Last month 15 GMC students spent the week in New York City for the 2015 Model United Nations. Along with roughly 5,000 other young delegates from other colleges, the students woke up early and worked hard as diplomats and world citizens representing the African country Kenya. Making speeches, attending meetings and networking with their peers, the GMC delegation received an Honorable Mention award! Head delegate Salima Mahamadou ’15 won the Outstanding Delegate award. This photo was taken of the group in front of UN Headquarters.
Green Mountain College is a signatory of the American College and University Presidents Climate Commitment (ACUPCC), a national organization that challenges presidents to pledge that their institutions will be responsible for reducing more greenhouse gas emissions than they are emitting. GMC has been a signatory since 2007 and became only the second college in the country to achieve neutrality in 2011 after reducing on-site emissions by 30%.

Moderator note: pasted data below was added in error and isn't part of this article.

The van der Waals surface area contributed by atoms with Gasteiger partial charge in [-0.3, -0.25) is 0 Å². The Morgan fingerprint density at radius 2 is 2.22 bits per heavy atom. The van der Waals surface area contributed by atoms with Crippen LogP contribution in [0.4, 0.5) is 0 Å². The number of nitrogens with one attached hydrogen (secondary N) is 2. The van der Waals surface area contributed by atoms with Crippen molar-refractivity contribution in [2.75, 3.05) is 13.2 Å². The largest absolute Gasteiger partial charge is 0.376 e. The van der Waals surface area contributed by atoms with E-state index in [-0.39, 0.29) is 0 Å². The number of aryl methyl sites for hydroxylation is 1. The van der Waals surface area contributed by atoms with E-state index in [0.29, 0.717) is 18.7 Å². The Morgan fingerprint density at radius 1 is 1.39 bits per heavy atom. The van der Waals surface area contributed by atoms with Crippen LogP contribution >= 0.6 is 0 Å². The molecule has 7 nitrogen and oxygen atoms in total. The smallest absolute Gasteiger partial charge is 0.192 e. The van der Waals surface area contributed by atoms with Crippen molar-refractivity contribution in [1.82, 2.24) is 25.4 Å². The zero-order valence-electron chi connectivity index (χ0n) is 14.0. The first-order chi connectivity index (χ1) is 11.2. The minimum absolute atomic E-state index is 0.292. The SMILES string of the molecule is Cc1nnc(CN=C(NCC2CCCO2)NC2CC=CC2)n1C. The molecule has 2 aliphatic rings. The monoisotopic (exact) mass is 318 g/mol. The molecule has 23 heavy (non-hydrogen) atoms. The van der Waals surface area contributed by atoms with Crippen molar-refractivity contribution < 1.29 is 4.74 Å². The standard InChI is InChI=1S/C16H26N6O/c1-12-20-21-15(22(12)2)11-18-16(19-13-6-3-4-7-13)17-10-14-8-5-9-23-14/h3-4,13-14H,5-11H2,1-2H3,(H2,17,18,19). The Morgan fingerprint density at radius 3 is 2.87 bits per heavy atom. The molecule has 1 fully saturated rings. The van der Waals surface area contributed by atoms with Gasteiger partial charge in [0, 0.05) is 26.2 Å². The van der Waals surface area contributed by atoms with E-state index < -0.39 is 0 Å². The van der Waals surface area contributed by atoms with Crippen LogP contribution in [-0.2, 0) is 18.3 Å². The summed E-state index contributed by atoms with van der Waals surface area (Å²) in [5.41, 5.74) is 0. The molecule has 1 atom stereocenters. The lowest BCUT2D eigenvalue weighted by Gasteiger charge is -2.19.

This year, the College is due for a carbon inventory and at that time, any emissions that were not reduced over the last two years should be covered by offsets that result in emissions reductions somewhere else. Picking a carbon offset provider has been a year-long process, involving over 50 students from five different classes, including Teresa Coker’s Voices, Sarah Mittlefehldt’s Forest Policy and Management, Sam Edwards’ Environmental Senior Seminar, Steve Letendre’s Renewable Energy and Society, and Bill Throop’s Delicate Balance. Students researched over six options, and the Sustainability Office narrowed the list to three which had the most student support. Brooke Hallock ’16 and Peyton Jones ’15 led the effort to verify project alignment with ACUPCC.